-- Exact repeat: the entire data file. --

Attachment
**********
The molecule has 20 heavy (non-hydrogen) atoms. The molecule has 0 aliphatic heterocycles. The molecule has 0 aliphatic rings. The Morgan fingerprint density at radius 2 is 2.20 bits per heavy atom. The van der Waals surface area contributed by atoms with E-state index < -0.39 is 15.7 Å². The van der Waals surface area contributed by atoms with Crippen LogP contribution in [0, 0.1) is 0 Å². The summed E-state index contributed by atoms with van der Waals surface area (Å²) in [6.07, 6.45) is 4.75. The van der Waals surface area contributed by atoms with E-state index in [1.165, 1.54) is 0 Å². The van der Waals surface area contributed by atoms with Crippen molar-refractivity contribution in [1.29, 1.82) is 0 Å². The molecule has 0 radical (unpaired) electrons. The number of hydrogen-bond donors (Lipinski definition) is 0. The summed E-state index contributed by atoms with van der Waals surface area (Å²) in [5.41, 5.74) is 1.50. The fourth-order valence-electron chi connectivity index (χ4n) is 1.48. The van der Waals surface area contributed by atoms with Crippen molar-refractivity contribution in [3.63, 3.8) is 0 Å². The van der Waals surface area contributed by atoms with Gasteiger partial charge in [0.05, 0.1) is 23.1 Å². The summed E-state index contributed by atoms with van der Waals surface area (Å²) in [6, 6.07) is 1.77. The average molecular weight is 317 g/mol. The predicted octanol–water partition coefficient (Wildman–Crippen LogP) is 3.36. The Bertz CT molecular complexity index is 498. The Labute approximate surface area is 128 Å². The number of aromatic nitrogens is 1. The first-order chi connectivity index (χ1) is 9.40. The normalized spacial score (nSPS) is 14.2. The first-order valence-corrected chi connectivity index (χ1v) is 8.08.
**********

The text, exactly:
The molecule has 20 heavy (non-hydrogen) atoms. The molecule has 0 aliphatic heterocycles. The molecule has 0 aliphatic rings. The Morgan fingerprint density at radius 2 is 2.20 bits per heavy atom. The van der Waals surface area contributed by atoms with E-state index < -0.39 is 15.7 Å². The van der Waals surface area contributed by atoms with Crippen LogP contribution in [0, 0.1) is 0 Å². The summed E-state index contributed by atoms with van der Waals surface area (Å²) in [6.07, 6.45) is 4.75. The van der Waals surface area contributed by atoms with E-state index in [1.165, 1.54) is 0 Å². The van der Waals surface area contributed by atoms with Crippen molar-refractivity contribution in [1.29, 1.82) is 0 Å². The molecule has 0 radical (unpaired) electrons. The number of hydrogen-bond donors (Lipinski definition) is 0. The summed E-state index contributed by atoms with van der Waals surface area (Å²) in [5.41, 5.74) is 1.50. The fourth-order valence-electron chi connectivity index (χ4n) is 1.48. The van der Waals surface area contributed by atoms with Crippen molar-refractivity contribution in [3.63, 3.8) is 0 Å². The van der Waals surface area contributed by atoms with Gasteiger partial charge in [0.05, 0.1) is 23.1 Å². The summed E-state index contributed by atoms with van der Waals surface area (Å²) in [6, 6.07) is 1.77. The average molecular weight is 317 g/mol. The predicted octanol–water partition coefficient (Wildman–Crippen LogP) is 3.36. The Bertz CT molecular complexity index is 498. The Labute approximate surface area is 128 Å². The number of aromatic nitrogens is 1. The first-order chi connectivity index (χ1) is 9.40. The normalized spacial score (nSPS) is 14.2. The first-order valence-corrected chi connectivity index (χ1v) is 8.08.